Turkish soldiers this week killed 26 Kurdish rebels in an offensive that began Wednesday night and involved more than 2,000 troops as well as F-16 fighter planes operating on both sides of the Turkish-Iraqi border.
This summer has been one of the bloodiest in Turkey since Kurdish separatists took up arms against the government in 1984. In the fifteen months to August, some eight hundred people were killed, including about five hundred Kurdish fighters and more than twee hundred security personnel, according to estimates by the International Crisis Group think tank.
The situation represents a dilemma for the Turks who must suppress the Kurdish insurgency in their borders while supporting the opposition against President Bashar al-Assad in Syria which is, in part, Kurdish.
Prime Minister Recep Tayyip Erdoğan warned in July that if Kurdish separatists in Syria and Turkey joined forces, “it is not possible for us to look on with tolerance.” Yet that is what has happened. The president of Iraqi Kurdistan, Masoud Barzani, admitted a month later that Syrian Kurds received military training in the autonomous province. “We do not want to interfere directly in the situation but they have been trained,” he told the Arab news channel Al Jazeera, adding that the fighters had not join been repatriated.
Syria has entered its seventeenth month of uprising which increasingly appears to break down along sectarian lines. Whereas the opposition is largely Sunni, minorities in Syria, including the Kurds, have been reluctant to take up arms against Assad, even if a Kurd chairs the Syrian National Council, an opposition umbrella group that sits in Istanbul.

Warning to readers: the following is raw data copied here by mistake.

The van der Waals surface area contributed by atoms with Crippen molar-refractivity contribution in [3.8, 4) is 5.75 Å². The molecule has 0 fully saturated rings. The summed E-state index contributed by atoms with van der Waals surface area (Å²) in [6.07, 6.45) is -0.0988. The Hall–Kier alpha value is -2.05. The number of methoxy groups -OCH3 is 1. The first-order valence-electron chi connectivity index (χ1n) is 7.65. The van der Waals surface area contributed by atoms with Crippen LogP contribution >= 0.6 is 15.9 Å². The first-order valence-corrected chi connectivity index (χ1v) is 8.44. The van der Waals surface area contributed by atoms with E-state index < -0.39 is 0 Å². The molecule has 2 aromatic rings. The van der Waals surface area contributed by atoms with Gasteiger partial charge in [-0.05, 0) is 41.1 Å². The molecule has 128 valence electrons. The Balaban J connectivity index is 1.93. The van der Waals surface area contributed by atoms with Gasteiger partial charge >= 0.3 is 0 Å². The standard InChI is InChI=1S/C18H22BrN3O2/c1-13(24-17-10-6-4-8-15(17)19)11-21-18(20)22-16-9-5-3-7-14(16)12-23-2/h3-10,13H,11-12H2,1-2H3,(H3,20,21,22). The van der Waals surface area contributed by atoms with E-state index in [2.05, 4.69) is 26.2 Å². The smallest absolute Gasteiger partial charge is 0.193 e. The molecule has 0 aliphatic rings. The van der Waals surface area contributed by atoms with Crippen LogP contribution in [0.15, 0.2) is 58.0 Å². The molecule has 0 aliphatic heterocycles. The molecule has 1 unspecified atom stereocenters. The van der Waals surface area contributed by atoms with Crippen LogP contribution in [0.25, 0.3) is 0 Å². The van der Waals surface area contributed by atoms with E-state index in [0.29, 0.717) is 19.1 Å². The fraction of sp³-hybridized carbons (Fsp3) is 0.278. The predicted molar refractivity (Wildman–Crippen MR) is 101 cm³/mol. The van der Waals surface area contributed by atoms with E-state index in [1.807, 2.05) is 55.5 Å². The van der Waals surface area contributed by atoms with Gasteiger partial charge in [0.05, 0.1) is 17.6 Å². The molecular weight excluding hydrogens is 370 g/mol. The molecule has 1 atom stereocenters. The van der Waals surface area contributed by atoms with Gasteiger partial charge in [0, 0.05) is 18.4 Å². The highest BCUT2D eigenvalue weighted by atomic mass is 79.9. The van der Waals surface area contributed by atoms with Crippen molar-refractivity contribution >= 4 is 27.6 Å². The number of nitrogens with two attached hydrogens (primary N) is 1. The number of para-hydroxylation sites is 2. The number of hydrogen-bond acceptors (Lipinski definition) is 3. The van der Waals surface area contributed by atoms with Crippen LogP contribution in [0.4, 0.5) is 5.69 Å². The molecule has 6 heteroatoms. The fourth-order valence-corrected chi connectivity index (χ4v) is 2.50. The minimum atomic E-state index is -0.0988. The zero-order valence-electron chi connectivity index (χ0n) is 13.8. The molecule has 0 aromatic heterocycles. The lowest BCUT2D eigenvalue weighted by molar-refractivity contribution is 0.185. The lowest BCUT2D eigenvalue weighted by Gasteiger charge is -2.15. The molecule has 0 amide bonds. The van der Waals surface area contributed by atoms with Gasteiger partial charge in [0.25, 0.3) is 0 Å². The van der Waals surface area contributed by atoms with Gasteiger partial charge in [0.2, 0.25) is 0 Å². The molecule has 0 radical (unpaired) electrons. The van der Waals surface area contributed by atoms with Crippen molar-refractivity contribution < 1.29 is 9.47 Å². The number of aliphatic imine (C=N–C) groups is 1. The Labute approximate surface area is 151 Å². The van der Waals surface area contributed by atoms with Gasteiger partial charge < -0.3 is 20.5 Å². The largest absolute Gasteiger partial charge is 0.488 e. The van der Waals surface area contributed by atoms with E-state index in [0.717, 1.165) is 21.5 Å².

Turkey has backed the Syrian rebels and championed the Arab revolutionary movement, which previously toppled governments in Egypt and Tunisia, as part of a strategy to reassert itself as the dominant power in the Middle East.
In the absence of Syrian security forces, separatists aligned with the Turkish Kurdistan Workers’ Party (PKK), which is considered a terrorist organization by Turkey and its NATO allies, have been able to stage attacks on Turkish border posts and take over entire Syrian towns. The Turks suspect that the regime in Damascus has intentionally left the Kurds in the country to their own devices for fear of aligning them against the embattled Syrian government.
Policymakers in Ankara also fear that northern Syria, which appears largely under rebel control, becomes a safe haven for Kurdish insurgents from where to stage raids into southern Turkey, as they have done in previous years from northern Iraq. If Turkey expands its campaign, it not only risks losing the trust of Syrian opposition fighters; it could alienate the Kurdistan Regional Government in Iraq with which it has deepened commercial relations this year, particularly to buy oil.
Less than two million Kurds live in Syria, far fewer than do in neighboring Iraq and Turkey. They do share the hope of one day establishing an independent Kurdish state.